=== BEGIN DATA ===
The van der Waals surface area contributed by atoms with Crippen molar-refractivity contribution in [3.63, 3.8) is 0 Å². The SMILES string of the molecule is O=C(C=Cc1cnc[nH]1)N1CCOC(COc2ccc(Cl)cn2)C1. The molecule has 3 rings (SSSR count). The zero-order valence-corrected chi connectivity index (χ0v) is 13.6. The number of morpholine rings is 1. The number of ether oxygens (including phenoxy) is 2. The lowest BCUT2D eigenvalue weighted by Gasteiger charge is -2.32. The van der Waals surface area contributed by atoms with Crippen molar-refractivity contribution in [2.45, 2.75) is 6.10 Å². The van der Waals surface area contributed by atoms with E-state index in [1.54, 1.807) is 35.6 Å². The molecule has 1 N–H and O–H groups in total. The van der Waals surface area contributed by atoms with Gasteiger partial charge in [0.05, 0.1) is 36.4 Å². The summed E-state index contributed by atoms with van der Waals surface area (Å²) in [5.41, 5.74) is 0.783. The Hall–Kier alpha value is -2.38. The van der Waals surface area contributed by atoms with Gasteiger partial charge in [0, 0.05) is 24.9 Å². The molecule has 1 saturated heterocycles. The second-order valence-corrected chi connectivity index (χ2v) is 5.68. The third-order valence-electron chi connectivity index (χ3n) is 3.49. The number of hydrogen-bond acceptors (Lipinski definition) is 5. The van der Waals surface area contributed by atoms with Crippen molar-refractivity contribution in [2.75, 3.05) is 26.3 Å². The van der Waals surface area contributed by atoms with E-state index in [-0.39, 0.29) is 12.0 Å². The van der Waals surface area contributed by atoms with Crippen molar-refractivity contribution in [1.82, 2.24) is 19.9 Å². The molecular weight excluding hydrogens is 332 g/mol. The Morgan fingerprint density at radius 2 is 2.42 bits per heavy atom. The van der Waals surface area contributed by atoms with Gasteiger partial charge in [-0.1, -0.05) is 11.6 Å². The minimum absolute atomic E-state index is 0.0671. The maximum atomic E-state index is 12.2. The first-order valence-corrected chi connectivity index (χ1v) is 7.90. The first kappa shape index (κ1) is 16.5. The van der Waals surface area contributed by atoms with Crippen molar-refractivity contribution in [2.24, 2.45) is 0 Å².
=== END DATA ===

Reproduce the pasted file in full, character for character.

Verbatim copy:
The van der Waals surface area contributed by atoms with Crippen molar-refractivity contribution in [3.63, 3.8) is 0 Å². The SMILES string of the molecule is O=C(C=Cc1cnc[nH]1)N1CCOC(COc2ccc(Cl)cn2)C1. The molecule has 3 rings (SSSR count). The zero-order valence-corrected chi connectivity index (χ0v) is 13.6. The number of morpholine rings is 1. The number of ether oxygens (including phenoxy) is 2. The lowest BCUT2D eigenvalue weighted by Gasteiger charge is -2.32. The van der Waals surface area contributed by atoms with Crippen molar-refractivity contribution in [2.45, 2.75) is 6.10 Å². The van der Waals surface area contributed by atoms with E-state index in [1.54, 1.807) is 35.6 Å². The molecule has 1 N–H and O–H groups in total. The van der Waals surface area contributed by atoms with Gasteiger partial charge in [0.05, 0.1) is 36.4 Å². The summed E-state index contributed by atoms with van der Waals surface area (Å²) in [5.41, 5.74) is 0.783. The Hall–Kier alpha value is -2.38. The van der Waals surface area contributed by atoms with Gasteiger partial charge in [0, 0.05) is 24.9 Å². The molecule has 1 saturated heterocycles. The second-order valence-corrected chi connectivity index (χ2v) is 5.68. The third-order valence-electron chi connectivity index (χ3n) is 3.49. The number of hydrogen-bond acceptors (Lipinski definition) is 5. The van der Waals surface area contributed by atoms with Crippen molar-refractivity contribution in [2.75, 3.05) is 26.3 Å². The van der Waals surface area contributed by atoms with E-state index in [-0.39, 0.29) is 12.0 Å². The van der Waals surface area contributed by atoms with Crippen molar-refractivity contribution in [1.82, 2.24) is 19.9 Å². The molecular weight excluding hydrogens is 332 g/mol. The Morgan fingerprint density at radius 2 is 2.42 bits per heavy atom. The van der Waals surface area contributed by atoms with Gasteiger partial charge in [-0.1, -0.05) is 11.6 Å². The minimum absolute atomic E-state index is 0.0671. The maximum atomic E-state index is 12.2. The first-order valence-corrected chi connectivity index (χ1v) is 7.90. The first kappa shape index (κ1) is 16.5. The van der Waals surface area contributed by atoms with Crippen molar-refractivity contribution in [2.24, 2.45) is 0 Å².